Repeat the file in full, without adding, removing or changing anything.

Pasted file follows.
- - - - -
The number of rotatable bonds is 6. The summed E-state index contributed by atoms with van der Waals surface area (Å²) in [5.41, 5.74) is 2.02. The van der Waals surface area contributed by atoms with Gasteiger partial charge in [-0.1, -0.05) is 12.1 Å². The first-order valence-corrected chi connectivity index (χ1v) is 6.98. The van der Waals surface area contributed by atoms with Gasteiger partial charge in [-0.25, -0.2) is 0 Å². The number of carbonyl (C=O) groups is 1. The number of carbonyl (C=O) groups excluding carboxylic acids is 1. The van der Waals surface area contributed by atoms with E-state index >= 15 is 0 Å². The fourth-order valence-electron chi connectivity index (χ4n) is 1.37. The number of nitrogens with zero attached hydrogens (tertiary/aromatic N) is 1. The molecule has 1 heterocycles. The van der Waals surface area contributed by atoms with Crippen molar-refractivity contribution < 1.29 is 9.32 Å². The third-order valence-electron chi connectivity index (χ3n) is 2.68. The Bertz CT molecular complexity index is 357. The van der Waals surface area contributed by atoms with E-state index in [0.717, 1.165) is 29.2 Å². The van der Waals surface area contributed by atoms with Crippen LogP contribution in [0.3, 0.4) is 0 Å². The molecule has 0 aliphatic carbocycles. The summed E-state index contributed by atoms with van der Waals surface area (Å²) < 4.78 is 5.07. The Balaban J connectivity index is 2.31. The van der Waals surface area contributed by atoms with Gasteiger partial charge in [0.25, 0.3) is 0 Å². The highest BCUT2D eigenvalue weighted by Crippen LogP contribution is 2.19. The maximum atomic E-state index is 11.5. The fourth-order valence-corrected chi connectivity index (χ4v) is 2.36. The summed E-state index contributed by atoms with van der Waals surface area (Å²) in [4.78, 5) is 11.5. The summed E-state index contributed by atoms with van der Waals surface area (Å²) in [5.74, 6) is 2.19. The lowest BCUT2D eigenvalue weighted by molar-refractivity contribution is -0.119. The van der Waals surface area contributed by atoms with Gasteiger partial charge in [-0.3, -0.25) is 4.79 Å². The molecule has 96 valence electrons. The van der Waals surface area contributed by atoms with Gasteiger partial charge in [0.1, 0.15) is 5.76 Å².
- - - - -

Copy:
The number of rotatable bonds is 6. The summed E-state index contributed by atoms with van der Waals surface area (Å²) in [5.41, 5.74) is 2.02. The van der Waals surface area contributed by atoms with Gasteiger partial charge in [-0.1, -0.05) is 12.1 Å². The first-order valence-corrected chi connectivity index (χ1v) is 6.98. The van der Waals surface area contributed by atoms with Gasteiger partial charge in [-0.25, -0.2) is 0 Å². The number of carbonyl (C=O) groups is 1. The number of carbonyl (C=O) groups excluding carboxylic acids is 1. The van der Waals surface area contributed by atoms with E-state index >= 15 is 0 Å². The fourth-order valence-electron chi connectivity index (χ4n) is 1.37. The number of nitrogens with zero attached hydrogens (tertiary/aromatic N) is 1. The molecule has 1 heterocycles. The van der Waals surface area contributed by atoms with Crippen molar-refractivity contribution < 1.29 is 9.32 Å². The third-order valence-electron chi connectivity index (χ3n) is 2.68. The Bertz CT molecular complexity index is 357. The van der Waals surface area contributed by atoms with E-state index in [0.717, 1.165) is 29.2 Å². The van der Waals surface area contributed by atoms with Crippen LogP contribution in [0.3, 0.4) is 0 Å². The molecule has 0 aliphatic carbocycles. The summed E-state index contributed by atoms with van der Waals surface area (Å²) < 4.78 is 5.07. The Balaban J connectivity index is 2.31. The van der Waals surface area contributed by atoms with Gasteiger partial charge in [0.25, 0.3) is 0 Å². The highest BCUT2D eigenvalue weighted by Crippen LogP contribution is 2.19. The maximum atomic E-state index is 11.5. The fourth-order valence-corrected chi connectivity index (χ4v) is 2.36. The summed E-state index contributed by atoms with van der Waals surface area (Å²) in [4.78, 5) is 11.5. The summed E-state index contributed by atoms with van der Waals surface area (Å²) in [5.74, 6) is 2.19. The lowest BCUT2D eigenvalue weighted by molar-refractivity contribution is -0.119. The van der Waals surface area contributed by atoms with Gasteiger partial charge in [-0.3, -0.25) is 4.79 Å². The molecule has 96 valence electrons. The van der Waals surface area contributed by atoms with Gasteiger partial charge in [0.1, 0.15) is 5.76 Å².